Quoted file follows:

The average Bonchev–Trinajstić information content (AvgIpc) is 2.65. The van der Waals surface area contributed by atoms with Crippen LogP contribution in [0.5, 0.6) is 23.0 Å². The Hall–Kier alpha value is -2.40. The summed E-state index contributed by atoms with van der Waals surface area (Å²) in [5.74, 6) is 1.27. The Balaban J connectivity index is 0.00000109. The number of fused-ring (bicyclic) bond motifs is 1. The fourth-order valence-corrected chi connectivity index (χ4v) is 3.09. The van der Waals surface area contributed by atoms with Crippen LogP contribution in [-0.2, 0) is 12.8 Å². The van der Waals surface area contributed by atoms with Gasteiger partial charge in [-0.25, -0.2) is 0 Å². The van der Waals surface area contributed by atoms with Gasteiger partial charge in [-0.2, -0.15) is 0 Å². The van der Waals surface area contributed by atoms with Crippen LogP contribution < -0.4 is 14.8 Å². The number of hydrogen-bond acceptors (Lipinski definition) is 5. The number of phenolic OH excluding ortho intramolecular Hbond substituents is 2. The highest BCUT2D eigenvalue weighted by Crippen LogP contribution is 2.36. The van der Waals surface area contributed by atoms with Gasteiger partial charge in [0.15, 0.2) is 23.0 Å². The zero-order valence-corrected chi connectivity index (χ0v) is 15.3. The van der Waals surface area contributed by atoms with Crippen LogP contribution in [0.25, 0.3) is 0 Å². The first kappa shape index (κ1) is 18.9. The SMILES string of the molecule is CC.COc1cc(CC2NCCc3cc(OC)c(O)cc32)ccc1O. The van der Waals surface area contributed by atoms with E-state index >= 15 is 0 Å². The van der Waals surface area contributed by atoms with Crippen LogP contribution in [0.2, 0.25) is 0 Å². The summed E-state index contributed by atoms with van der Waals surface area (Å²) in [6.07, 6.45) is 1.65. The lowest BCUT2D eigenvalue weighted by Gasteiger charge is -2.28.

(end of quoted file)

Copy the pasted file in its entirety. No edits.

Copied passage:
The average Bonchev–Trinajstić information content (AvgIpc) is 2.65. The van der Waals surface area contributed by atoms with Crippen LogP contribution in [0.5, 0.6) is 23.0 Å². The Hall–Kier alpha value is -2.40. The summed E-state index contributed by atoms with van der Waals surface area (Å²) in [5.74, 6) is 1.27. The Balaban J connectivity index is 0.00000109. The number of fused-ring (bicyclic) bond motifs is 1. The fourth-order valence-corrected chi connectivity index (χ4v) is 3.09. The van der Waals surface area contributed by atoms with Crippen LogP contribution in [-0.2, 0) is 12.8 Å². The van der Waals surface area contributed by atoms with Gasteiger partial charge in [-0.25, -0.2) is 0 Å². The van der Waals surface area contributed by atoms with Gasteiger partial charge in [-0.2, -0.15) is 0 Å². The van der Waals surface area contributed by atoms with Crippen LogP contribution < -0.4 is 14.8 Å². The number of hydrogen-bond acceptors (Lipinski definition) is 5. The number of phenolic OH excluding ortho intramolecular Hbond substituents is 2. The highest BCUT2D eigenvalue weighted by Crippen LogP contribution is 2.36. The van der Waals surface area contributed by atoms with Gasteiger partial charge in [0.15, 0.2) is 23.0 Å². The zero-order valence-corrected chi connectivity index (χ0v) is 15.3. The van der Waals surface area contributed by atoms with Crippen LogP contribution in [0.25, 0.3) is 0 Å². The first kappa shape index (κ1) is 18.9. The SMILES string of the molecule is CC.COc1cc(CC2NCCc3cc(OC)c(O)cc32)ccc1O. The van der Waals surface area contributed by atoms with E-state index >= 15 is 0 Å². The van der Waals surface area contributed by atoms with Crippen LogP contribution in [0.2, 0.25) is 0 Å². The summed E-state index contributed by atoms with van der Waals surface area (Å²) in [6.07, 6.45) is 1.65. The lowest BCUT2D eigenvalue weighted by Gasteiger charge is -2.28.